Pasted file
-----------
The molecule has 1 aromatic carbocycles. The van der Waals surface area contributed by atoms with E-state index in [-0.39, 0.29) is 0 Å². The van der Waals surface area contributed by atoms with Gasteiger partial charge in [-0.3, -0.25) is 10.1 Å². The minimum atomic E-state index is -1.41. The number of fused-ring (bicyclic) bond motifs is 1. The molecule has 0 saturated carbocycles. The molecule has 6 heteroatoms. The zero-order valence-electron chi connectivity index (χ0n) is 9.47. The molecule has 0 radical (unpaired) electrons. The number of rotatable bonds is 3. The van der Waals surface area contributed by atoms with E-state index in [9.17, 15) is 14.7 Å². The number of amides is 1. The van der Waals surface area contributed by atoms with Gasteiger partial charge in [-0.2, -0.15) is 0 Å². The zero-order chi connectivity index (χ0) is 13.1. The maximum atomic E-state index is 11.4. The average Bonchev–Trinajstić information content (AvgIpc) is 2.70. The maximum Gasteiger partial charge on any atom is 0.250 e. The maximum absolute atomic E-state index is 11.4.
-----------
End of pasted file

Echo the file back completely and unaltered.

The molecule has 1 aromatic carbocycles. The van der Waals surface area contributed by atoms with E-state index in [-0.39, 0.29) is 0 Å². The van der Waals surface area contributed by atoms with Gasteiger partial charge in [-0.3, -0.25) is 10.1 Å². The minimum atomic E-state index is -1.41. The number of fused-ring (bicyclic) bond motifs is 1. The molecule has 0 saturated carbocycles. The molecule has 6 heteroatoms. The zero-order valence-electron chi connectivity index (χ0n) is 9.47. The molecule has 0 radical (unpaired) electrons. The number of rotatable bonds is 3. The van der Waals surface area contributed by atoms with E-state index in [9.17, 15) is 14.7 Å². The number of amides is 1. The van der Waals surface area contributed by atoms with Gasteiger partial charge in [-0.2, -0.15) is 0 Å². The zero-order chi connectivity index (χ0) is 13.1. The maximum atomic E-state index is 11.4. The average Bonchev–Trinajstić information content (AvgIpc) is 2.70. The maximum Gasteiger partial charge on any atom is 0.250 e. The maximum absolute atomic E-state index is 11.4.